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- Ciuffreda, K. J., Kapoor, N., Rutner, D., et.al. (2007). Occurrence of oculomotor dysfunctions in acquired brain injury: a retrospective analysis. Optometry (St. Louis, Mo.), 78(4), 155–161. https://doi.org/10.1016/j.optm.2006.11.011
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- Swanson, M. W., Weise, K. K., Dreer, L. E., et.al. (2017). Academic Difficulty and Vision Symptoms in Children with Concussion. Optometry and vision science : official publication of the American Academy of Optometry, 94(1), 60–67. https://doi.org/10.1097/OPX.0000000000000977
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- Capó-Aponte, J. E., Urosevich, T. G., Temme, L. A., et. al. (2012). Visual dysfunctions and symptoms during the subacute stage of blast-induced mild traumatic brain injury. Military medicine, 177(7), 804–813. https://doi.org/10.7205/milmed-d-12-00061
- Thiagarajan, P., Ciuffreda, K. J., Capo-Aponte, J. E., et.al. (2014). Oculomotor neurorehabilitation for reading in mild traumatic brain injury (mTBI): an integrative approach. NeuroRehabilitation, 34(1), 129–146. https://doi.org/10.3233/NRE-131025
- Truong, J. Q., & Ciuffreda, K. J. (2016). Objective Pupillary Correlates of Photosensitivity in the Normal and Mild Traumatic Brain Injury Populations. Military medicine, 181(10), 1382–1390. https://doi.org/10.7205/MILMED-D-15-00587
- Ciuffreda, K. J., Joshi, N. R., & Truong, J. Q. (2017). Understanding the effects of mild traumatic brain injury on the pupillary light reflex. Concussion (London, England), 2(3), CNC36. https://doi.org/10.2217/cnc-2016-0029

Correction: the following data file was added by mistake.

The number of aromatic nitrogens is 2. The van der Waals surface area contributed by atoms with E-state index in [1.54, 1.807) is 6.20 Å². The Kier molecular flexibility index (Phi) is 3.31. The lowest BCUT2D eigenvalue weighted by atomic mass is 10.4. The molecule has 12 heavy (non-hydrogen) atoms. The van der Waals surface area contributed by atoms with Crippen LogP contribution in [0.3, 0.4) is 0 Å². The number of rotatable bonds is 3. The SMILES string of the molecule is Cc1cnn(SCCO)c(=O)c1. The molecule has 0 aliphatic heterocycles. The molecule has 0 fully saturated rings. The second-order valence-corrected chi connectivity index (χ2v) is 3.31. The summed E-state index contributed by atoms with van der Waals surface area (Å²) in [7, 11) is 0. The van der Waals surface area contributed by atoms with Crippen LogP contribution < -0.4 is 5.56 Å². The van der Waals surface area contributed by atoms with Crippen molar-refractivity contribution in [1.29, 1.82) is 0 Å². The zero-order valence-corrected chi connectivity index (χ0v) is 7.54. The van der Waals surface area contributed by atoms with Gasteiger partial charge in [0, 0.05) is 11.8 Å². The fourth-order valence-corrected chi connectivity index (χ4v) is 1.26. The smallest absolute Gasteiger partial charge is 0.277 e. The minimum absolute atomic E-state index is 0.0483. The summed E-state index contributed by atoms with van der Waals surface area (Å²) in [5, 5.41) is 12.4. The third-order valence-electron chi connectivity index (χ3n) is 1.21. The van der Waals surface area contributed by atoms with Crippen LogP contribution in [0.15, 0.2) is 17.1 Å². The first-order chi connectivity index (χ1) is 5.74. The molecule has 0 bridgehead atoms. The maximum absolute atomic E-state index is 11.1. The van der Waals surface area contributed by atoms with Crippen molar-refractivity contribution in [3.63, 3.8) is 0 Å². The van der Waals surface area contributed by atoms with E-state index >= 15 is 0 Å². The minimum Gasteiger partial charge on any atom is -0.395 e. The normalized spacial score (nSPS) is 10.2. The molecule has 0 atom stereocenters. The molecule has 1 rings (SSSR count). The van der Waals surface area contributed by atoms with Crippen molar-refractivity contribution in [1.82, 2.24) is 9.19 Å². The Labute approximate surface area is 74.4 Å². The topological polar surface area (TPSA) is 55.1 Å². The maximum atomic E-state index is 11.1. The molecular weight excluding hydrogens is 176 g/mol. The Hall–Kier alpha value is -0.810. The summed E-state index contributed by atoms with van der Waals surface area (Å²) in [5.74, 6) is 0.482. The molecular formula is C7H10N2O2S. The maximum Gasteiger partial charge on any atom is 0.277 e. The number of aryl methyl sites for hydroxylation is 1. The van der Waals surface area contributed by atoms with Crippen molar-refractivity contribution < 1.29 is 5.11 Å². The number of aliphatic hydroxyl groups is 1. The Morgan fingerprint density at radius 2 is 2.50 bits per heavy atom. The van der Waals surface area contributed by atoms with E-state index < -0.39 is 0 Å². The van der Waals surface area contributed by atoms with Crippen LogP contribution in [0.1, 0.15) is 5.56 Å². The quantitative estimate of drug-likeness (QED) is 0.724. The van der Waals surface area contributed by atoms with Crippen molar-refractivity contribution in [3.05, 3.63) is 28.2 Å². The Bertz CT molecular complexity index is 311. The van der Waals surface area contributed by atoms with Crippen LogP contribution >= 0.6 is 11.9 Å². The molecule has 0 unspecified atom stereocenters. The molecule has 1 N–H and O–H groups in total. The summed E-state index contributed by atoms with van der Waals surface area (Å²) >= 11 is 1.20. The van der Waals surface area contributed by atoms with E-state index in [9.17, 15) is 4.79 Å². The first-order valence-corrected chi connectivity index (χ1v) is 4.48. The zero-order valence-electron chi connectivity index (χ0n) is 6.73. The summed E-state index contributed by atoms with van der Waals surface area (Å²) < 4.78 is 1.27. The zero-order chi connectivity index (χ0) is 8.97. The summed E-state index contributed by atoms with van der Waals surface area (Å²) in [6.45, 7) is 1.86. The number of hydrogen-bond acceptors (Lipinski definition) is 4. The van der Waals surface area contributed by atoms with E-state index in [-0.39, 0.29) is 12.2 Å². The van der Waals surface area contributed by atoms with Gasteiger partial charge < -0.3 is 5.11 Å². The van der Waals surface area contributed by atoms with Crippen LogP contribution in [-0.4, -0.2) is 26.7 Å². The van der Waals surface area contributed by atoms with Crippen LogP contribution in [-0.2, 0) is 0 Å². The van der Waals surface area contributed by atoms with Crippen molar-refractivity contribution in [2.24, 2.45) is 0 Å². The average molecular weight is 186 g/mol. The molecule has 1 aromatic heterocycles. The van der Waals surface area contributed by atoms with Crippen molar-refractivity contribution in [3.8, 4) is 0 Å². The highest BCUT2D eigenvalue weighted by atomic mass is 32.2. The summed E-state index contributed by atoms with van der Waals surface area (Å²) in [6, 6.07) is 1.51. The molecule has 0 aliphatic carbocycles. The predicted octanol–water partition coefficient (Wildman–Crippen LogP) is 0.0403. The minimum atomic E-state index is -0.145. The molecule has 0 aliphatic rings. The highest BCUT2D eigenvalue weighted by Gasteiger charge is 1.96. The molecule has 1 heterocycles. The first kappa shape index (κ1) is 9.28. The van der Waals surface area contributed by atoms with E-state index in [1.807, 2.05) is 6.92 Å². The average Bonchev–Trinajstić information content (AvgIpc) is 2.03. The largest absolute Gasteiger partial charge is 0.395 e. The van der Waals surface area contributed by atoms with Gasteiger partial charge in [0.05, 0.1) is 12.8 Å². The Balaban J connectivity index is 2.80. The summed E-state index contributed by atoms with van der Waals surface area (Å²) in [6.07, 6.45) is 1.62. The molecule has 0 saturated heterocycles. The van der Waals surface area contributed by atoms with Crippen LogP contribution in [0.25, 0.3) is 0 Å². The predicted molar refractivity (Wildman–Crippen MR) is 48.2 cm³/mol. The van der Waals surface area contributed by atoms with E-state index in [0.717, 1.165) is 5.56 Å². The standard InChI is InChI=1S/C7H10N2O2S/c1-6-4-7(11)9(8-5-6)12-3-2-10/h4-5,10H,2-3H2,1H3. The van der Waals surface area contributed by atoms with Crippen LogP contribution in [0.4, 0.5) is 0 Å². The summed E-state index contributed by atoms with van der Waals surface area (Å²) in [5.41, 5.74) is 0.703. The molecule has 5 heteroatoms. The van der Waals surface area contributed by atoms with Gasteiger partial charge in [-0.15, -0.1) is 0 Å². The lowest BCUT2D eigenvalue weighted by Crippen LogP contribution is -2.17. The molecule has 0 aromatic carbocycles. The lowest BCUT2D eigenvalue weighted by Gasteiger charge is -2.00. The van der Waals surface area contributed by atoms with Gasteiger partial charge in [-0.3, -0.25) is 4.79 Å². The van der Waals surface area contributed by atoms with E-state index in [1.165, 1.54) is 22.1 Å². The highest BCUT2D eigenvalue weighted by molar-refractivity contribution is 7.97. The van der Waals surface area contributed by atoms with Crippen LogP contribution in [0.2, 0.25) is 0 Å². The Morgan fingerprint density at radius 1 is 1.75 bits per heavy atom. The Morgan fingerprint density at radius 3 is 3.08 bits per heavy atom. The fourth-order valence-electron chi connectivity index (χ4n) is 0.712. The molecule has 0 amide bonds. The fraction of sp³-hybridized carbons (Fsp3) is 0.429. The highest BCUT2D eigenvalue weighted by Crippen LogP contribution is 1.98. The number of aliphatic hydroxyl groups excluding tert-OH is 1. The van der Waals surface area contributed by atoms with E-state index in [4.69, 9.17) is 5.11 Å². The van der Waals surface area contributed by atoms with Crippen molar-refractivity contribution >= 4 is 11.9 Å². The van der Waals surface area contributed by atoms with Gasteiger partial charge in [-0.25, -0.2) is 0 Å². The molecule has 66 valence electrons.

- Arciniega, H., Kilgore-Gomez, A., Harris, A., et.al. (2019). Visual working memory deficits in undergraduates with a history of mild traumatic brain injury. Attention, perception & psychophysics, 81(8), 2597–2603. https://doi.org/10.3758/s13414-019-01774-9
- Gurley, J. M., Hujsak, B. D., & Kelly, J. L. (2013). Vestibular rehabilitation following mild traumatic brain injury. NeuroRehabilitation, 32(3), 519–528. https://doi.org/10.3233/NRE-130874
- Ciuffreda, Kenneth & Diana, O & Ludlam, Diana. (2011). Conceptual Model of Optometric Vision Care in Mild Traumatic Brain Injury. The Journal of Behavioral Optometry. 22.
- Ciuffreda, K.J., Ludlam, D.P., & Kapoor, N. (2009). Clinical Oculomotor Training in Traumatic Brain Injury.
- Suchoff, I. B., Kapoor, N., Ciuffreda, K. J., et.al. (2008). The frequency of occurrence, types, and characteristics of visual field defects in acquired brain injury: a retrospective analysis. Optometry (St. Louis, Mo.), 79(5), 259–265. https://doi.org/10.1016/j.optm.2007.10.012